In addition to disputing incorrect or incomplete information and adding explanations for negative information the credit reporting agency won't remove, you might want to ask the credit reporting agency to add information to your report that makes you look more creditworthy. This information usually includes:
(To learn more about credit reports, disputing inaccurate information, and building good credit, see our Cleaning Up Your Credit Report topic area.)
The credit reporting agency (CRA) doesn't have to add information unless it's needed to correct something in your file or something in your file is incomplete.
Sometimes the line between something being incomplete, or missing entirely, is a bit gray. You might want to ask the creditor to add some of the items listed below at the same time you dispute incorrect or incomplete items.
Creditors like to see evidence of stability in your file. If any of the items listed below are missing from your file, consider sending a letter to the credit reporting agencies asking the agency to add that the information. You can use Nolo's Letter to Request Addition of Information Showing Stability. You can also make your request online.
Include any documentation that verifies the information you're providing, such as copies (never originals) of your driver's license, a canceled check, a bill addressed to you, or a pay stub showing your employer's name and address. Remember to keep copies of all correspondence.
Some information you might want to add include:
Your current employment, including your current employer's name and address and your job title. You might wisely decide not to add this information if you think a creditor might sue you or a creditor has a judgment against you. Current employment information could be a green light for a wage garnishment.
Credit reporting agencies are most likely to add information about jobs and residences, as that information is used by creditors in evaluating applications for credit. They will also add your telephone number, date of birth, and Social Security number because those items help identify you and lessen the chances of “mixed” credit files—that is, getting other people's credit histories in your file.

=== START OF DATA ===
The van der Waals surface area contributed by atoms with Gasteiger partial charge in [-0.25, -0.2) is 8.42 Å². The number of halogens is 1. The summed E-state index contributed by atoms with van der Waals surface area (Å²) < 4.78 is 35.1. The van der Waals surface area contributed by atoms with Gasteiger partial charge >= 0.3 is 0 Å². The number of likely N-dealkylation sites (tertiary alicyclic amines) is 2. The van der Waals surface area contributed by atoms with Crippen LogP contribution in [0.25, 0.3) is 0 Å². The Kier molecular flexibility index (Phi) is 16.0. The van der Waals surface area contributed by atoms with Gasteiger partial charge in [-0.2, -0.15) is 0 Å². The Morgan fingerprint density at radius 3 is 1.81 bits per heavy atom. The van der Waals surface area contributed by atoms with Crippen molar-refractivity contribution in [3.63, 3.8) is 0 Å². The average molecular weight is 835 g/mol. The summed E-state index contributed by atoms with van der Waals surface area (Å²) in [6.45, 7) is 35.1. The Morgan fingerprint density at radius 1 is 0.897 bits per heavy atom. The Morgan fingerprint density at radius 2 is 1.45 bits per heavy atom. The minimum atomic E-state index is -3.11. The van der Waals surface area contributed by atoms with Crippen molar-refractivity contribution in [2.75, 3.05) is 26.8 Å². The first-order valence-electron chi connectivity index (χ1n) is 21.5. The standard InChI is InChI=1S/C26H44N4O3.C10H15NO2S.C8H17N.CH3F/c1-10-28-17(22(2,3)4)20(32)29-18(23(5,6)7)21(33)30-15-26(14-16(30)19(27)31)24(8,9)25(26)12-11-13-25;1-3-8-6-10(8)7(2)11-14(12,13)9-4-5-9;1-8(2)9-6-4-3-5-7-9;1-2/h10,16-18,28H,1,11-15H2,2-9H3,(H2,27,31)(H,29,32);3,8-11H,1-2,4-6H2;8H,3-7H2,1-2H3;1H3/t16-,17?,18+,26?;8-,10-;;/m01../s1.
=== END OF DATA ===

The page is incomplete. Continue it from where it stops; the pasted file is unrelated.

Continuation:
Often, credit reports don't include accounts that you might expect to find. There are a few reasons why this happens.
Some creditors will send account information to one, but not all three, nationwide credit reporting agencies.
If one report has credit information missing, send a copy of the complete report to the other agencies with a cover letter asking the agency to include the missing information in your file. If you've worked hard to clean up one report, you'll want the others to reflect accurate information, too.
Your report might also be missing accounts. This kind of omission can happen if your local bank or credit union doesn't provide information to credit reporting agencies. If you're in this situation, try the following:
Send a copy of a recent account statement and copies of canceled checks (never originals) showing your payment history and ask the credit reporting agencies to add the information to your file. The nationwide credit reporting agencies themselves don't specifically say that they will add accounts to your report if you (not the creditor) report them, or whether they will charge you to do so. But it doesn't hurt to try.
Another possibility is to ask the creditor directly to report your account information to the reporting agency. Creditors and the credit reporting agencies generally have existing contracts. So, if a creditor isn't already providing information to the credit reporting agency, it might not want to spend the resources necessary to do so just for your account. But again, it's worth a try.
A third possibility is to add information to your credit file in an alternative-type credit reporting agency, like PRBC. PRBC (Payment Reporting Builds Credit) credit reporting agency, for example, tracks payments that aren't usually included in a standard credit report. It's designed to provide a history and credit score for those who have little or no credit history. It tracks payments that might not show up in other credit reports, like rent, utilities, or other regular bills. But keep in mind that Experian already includes rental payments provided by landlords through its RentBureau service in its credit files and some versions of the FICO score include rental payment information when available.
You can create a free account at www.prbc.com. Its website, however, lacks the kind of consumer information you see on the websites for the three nationwide credit reporting agencies. Before you jump into this option, find out whether the creditors you are seeking credit from will agree to use a credit score from this company.
Read more articles and Q&As on Repairing and Rebuilding Your Credit.